Future Italian army officers train among U.S. troops on Caserma Ederle in Vicenza
June 6, 2014
VICENZA, Italy - With their distinctive uniforms and black berets, you couldn't miss seeing them parading around Caserma Ederle in the middle of May.
More than 100 officers of the Comando per la Formazione e Scuola di Applicazione dell'Esercito, the future cadres of the Italian army officer corps, spent two weeks in Vicenza beginning May 12, said Lt. Col. Antonio Landolfi, the unit commander.
The comando is based in Turin, but the officers-to-be began their five-year program by studying for two years in Modena before moving to their present location. During their first week at Caserma Ederle, 58 officers completed their training; 63 more followed in the second week, wrapping up May 23.
Already commissioned as lieutenants, the officers spent a week availing themselves of American training opportunities, said Landolfi.
"We chose Caserma Ederle because we have here some structures, from the point of view of training, that are very modern and up to date, particularly the range shooting simulator and the Army rollover training. They are both up to date and we can use the facilities and it hardly costs us anything," he said.
It was one of the very few opportunities any of his soldiers have had to work with the American military in the course of their career to date, he said. They are normally too busy with their university studies and their military training. Their experience working with the Americans, though rare, was a positive one, he said.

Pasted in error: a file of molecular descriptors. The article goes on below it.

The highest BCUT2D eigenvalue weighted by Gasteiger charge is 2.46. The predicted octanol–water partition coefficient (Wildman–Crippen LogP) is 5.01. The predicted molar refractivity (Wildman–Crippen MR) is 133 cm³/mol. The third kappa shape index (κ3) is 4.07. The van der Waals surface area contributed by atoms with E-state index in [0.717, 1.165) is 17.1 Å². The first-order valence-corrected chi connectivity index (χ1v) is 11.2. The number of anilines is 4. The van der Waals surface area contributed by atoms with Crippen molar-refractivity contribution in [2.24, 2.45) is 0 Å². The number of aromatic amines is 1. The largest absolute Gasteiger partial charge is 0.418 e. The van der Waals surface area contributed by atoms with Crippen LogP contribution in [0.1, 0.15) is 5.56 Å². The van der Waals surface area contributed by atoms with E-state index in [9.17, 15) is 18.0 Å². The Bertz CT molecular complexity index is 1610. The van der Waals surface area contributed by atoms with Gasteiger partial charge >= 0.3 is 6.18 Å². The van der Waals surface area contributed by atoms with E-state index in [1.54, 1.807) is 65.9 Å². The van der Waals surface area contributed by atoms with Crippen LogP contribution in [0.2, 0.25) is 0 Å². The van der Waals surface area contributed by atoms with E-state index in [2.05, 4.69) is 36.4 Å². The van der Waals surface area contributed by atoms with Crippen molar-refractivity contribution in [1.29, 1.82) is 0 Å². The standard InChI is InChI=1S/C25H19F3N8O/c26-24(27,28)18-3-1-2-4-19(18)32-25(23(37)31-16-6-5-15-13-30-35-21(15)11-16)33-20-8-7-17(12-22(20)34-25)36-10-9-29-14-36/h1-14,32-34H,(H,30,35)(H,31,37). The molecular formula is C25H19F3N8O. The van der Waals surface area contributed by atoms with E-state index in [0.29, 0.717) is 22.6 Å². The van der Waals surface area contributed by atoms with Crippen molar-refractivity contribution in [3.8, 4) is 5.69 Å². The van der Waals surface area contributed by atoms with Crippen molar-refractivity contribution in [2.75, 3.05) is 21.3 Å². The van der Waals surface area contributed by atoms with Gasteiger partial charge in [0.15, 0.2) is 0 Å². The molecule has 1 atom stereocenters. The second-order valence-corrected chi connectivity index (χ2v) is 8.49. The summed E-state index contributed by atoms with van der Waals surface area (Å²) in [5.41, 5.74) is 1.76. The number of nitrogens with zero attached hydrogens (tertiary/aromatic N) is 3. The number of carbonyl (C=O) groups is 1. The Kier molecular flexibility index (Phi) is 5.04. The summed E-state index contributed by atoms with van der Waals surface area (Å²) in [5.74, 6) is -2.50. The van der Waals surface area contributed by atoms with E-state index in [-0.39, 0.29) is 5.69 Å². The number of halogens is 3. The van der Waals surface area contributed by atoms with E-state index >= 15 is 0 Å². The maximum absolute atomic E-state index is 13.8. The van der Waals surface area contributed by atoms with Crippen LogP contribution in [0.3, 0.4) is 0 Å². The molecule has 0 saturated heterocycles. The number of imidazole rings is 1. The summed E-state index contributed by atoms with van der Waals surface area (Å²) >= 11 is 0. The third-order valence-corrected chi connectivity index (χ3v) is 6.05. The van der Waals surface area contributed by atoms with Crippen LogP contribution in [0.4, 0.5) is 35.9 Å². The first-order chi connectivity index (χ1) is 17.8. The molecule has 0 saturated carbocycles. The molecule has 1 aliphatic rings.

"From the very first day they had an excellent impression of Caserma Ederle, of the American structure," said Landolfi. "I have heard them every day, talking among themselves and to me as their commander, and they are all enthusiastic about it."
Landolfi wanted to extend his compliments to everyone at Caserma Ederle, because just by walking around he and his soldiers can see that everything works just fine here, he said.
"It's very well organized," he said.
And the exchanges among military professionals of the two NATO allies is beneficial for all concerned, Landolfi said.
"Whenever you have a joint training, there will be benefits on both sides. So, maybe the American Soldiers can see how Italian people face problems and they are able to solve them, just like we have learned from the Americans. Maybe some procedures will be different. Whenever we are here we want to make sure that we follow the NATO procedures so that in this way everything goes just fine. Because there are differences," he said.
"This is important, especially for the future, because for now there are training opportunities and we train together, but these are the same people who are the commanders, the future Italian commanders. They will be sent abroad and they will work together with the American commanders, and there of course the interaction will be even more important," he said.
"This training is important because it will be like a lesson learned from them, and also because they realize the American Soldiers have had more experience working abroad, so they try to get as much as possible from this interaction."
At the same time, individual friendships and collegial relationships grew during the time spent together, Landolfi noted.
"For my part I want to say thank you to Col. Menist (USAG Vicenza Commander, Col. Robert Menist Jr.) for giving us this great opportunity for my soldiers. It went very, very well and they really could enjoy it because they could use the PX, they could use the gym, they could go to the pool. And they were actually very happy to get up early and do the physical training together with the American Soldiers.
"I really hope that this chance will be given to us again next year, for the new officers coming from the school. And it's also very important to make sure that the relationships between the Italian and the American armies get better and better."
Landolfi regretted not meeting Menist and deputy garrison commander Chuck Walls, who were traveling elsewhere during the two weeks.
"But next year," he said.